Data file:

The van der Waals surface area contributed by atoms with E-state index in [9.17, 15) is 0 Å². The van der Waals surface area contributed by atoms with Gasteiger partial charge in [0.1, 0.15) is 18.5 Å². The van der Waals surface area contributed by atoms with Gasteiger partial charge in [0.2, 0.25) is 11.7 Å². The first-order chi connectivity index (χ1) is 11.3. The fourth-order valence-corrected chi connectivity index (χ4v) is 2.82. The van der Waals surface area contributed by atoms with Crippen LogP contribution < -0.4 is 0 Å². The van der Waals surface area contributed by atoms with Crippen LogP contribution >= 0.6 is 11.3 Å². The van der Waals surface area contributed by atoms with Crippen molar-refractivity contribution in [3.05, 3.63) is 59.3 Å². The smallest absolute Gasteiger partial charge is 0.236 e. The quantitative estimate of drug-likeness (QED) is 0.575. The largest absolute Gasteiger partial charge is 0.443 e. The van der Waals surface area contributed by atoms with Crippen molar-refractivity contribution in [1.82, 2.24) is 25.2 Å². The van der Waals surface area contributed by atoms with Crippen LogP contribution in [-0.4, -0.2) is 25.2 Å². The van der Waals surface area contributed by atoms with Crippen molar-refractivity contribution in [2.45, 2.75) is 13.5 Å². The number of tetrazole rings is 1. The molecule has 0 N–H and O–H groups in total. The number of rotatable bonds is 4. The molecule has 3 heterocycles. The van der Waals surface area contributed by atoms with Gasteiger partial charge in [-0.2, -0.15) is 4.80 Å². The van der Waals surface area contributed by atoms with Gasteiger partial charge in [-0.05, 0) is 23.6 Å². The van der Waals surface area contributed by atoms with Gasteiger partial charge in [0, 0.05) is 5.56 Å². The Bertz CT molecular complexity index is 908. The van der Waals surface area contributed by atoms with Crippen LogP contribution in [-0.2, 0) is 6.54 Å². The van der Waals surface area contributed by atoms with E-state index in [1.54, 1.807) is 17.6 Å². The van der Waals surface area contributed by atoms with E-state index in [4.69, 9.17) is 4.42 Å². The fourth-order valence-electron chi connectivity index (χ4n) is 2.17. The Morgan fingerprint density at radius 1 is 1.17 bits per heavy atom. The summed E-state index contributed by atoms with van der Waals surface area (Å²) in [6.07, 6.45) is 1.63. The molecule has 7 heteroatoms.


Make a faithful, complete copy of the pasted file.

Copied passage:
The van der Waals surface area contributed by atoms with E-state index in [9.17, 15) is 0 Å². The van der Waals surface area contributed by atoms with Gasteiger partial charge in [0.1, 0.15) is 18.5 Å². The van der Waals surface area contributed by atoms with Gasteiger partial charge in [0.2, 0.25) is 11.7 Å². The first-order chi connectivity index (χ1) is 11.3. The fourth-order valence-corrected chi connectivity index (χ4v) is 2.82. The van der Waals surface area contributed by atoms with Crippen LogP contribution < -0.4 is 0 Å². The van der Waals surface area contributed by atoms with Crippen LogP contribution >= 0.6 is 11.3 Å². The van der Waals surface area contributed by atoms with Crippen molar-refractivity contribution in [3.05, 3.63) is 59.3 Å². The smallest absolute Gasteiger partial charge is 0.236 e. The quantitative estimate of drug-likeness (QED) is 0.575. The largest absolute Gasteiger partial charge is 0.443 e. The van der Waals surface area contributed by atoms with Crippen molar-refractivity contribution in [1.82, 2.24) is 25.2 Å². The van der Waals surface area contributed by atoms with Crippen LogP contribution in [-0.4, -0.2) is 25.2 Å². The van der Waals surface area contributed by atoms with Crippen molar-refractivity contribution in [2.45, 2.75) is 13.5 Å². The number of tetrazole rings is 1. The molecule has 0 N–H and O–H groups in total. The number of rotatable bonds is 4. The molecule has 3 heterocycles. The van der Waals surface area contributed by atoms with Gasteiger partial charge in [-0.2, -0.15) is 4.80 Å². The van der Waals surface area contributed by atoms with Gasteiger partial charge in [-0.05, 0) is 23.6 Å². The van der Waals surface area contributed by atoms with Gasteiger partial charge in [0, 0.05) is 5.56 Å². The Bertz CT molecular complexity index is 908. The van der Waals surface area contributed by atoms with Crippen LogP contribution in [-0.2, 0) is 6.54 Å². The van der Waals surface area contributed by atoms with E-state index in [1.54, 1.807) is 17.6 Å². The van der Waals surface area contributed by atoms with E-state index in [4.69, 9.17) is 4.42 Å². The fourth-order valence-electron chi connectivity index (χ4n) is 2.17. The Morgan fingerprint density at radius 1 is 1.17 bits per heavy atom. The summed E-state index contributed by atoms with van der Waals surface area (Å²) in [6.07, 6.45) is 1.63. The molecule has 7 heteroatoms.